Turkey Day is on the horizon. For many of us, it’s a given that we’ll be consuming copious carbs, lots of pumpkin pie, and probably one too many cocktails on Thanksgiving this year. What’s not for sure is who will be in attendance. As people begin to negotiate their Thanksgiving plans in light of the pandemic, there’s one question on many people’s minds: Do people need to quarantine before Thanksgiving dinner?
“Think about the time leading up to Thanksgiving as your pre-quarantine. Think about it as the time when you can do the best thing for yourself to minimize the risk of inadvertently bringing COVID to your family,” Dr. Cameron Robert Wolfe, an infectious disease expert at Duke University, urged people in a recent round table video discussion the Duke Medical School produced with three infectious disease experts. “Look, if the preparation for Thanksgiving begins 10-14 days before such a gathering occurs, then we’ve minimized the chances of bringing COVID into high risk situations.”
Dr. Elizabeth Mack, M.D., chief of pediatric critical care at the Medical University of South Carolina, concurs, telling Romper that while she understands people’s desperate desire to see family after months of separation, especially during this important holiday, they should also be realistic in understanding that asking loved ones to quarantine isn’t a firewall against infection spread. “I think the odds of people shutting down their lives for November and December are very low," she said.
So yes, ask people to quarantine, but don’t fall victim to lip service. Your Thanksgiving guests’ idea of quarantining might be different than your own or what the Centers for Disease Control & Prevention (CDC) advises.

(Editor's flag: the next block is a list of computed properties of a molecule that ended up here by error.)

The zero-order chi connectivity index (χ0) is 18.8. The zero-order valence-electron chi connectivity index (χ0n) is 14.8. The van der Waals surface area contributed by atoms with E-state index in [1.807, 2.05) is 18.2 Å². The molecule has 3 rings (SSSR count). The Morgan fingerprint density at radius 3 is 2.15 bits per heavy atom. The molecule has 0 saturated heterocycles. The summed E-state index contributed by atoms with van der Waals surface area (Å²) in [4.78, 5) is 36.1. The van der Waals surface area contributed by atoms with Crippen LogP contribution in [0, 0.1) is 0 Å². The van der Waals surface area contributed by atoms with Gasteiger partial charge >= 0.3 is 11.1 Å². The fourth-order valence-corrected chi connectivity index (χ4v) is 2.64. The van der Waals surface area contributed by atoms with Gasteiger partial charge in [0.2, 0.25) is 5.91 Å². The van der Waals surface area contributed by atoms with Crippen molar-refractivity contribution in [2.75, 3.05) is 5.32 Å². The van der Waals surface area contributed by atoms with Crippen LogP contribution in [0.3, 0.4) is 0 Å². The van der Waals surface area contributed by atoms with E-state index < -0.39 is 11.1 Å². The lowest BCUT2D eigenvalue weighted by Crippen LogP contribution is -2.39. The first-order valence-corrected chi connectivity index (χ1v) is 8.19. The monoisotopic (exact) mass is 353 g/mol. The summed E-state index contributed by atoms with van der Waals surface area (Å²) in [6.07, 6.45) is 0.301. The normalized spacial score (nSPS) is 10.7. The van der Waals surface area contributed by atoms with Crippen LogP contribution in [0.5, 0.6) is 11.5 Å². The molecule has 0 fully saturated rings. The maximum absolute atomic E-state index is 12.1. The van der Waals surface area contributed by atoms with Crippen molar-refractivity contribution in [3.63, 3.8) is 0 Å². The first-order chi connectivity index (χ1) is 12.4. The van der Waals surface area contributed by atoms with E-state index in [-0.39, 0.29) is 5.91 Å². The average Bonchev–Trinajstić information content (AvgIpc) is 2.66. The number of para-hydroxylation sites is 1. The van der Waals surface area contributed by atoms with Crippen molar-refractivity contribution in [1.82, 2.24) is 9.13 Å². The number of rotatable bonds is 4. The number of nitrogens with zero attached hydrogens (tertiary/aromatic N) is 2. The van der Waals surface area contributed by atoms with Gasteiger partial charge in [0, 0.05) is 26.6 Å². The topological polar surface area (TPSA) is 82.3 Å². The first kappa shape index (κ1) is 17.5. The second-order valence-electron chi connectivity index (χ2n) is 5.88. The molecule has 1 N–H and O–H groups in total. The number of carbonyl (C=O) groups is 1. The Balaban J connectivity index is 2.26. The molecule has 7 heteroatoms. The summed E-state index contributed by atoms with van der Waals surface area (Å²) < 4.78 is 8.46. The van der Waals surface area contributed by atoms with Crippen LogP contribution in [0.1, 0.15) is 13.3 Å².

Best intentions are great says Dr. Mack, but the reality is “so many people with kids might be back in school or in activities. Parents are having to work. Somebody is going to the grocery store picking up groceries,” and we can’t discount those contacts.
If you must host a family gathering for Thanksgiving, Dr. Mack says you should absolutely host it outside.
Duke’s Dr. Viviana Martinez-Bianchi, a family medicine practitioner, says the same in the aforementioned video: “Having a small outdoor dinner with family and friends who live in your community lowers your risk by doing it outside.”
To up your safety measures, Dr. Mack adds that seating your guests in family units, not at one communal table “breathing on each other as you're reaching for things” can make a big difference. Also, serving the meal in the same way — not buffet style, but in portioned out dishes for each small table — is another way of preventing aerosol spray between family members.
Ultimately, stressing to your family the importance of mitigating contact by trying to quarantine as best as they can before the feast is what will protect you. Still, that’s easier said than done. As Dr. Mack says, “Remember, quarantine really means no contact.”
Dr. Elizabeth Mack, M.D., Chief of Pediatric Critical Care, Medical University of South Carolina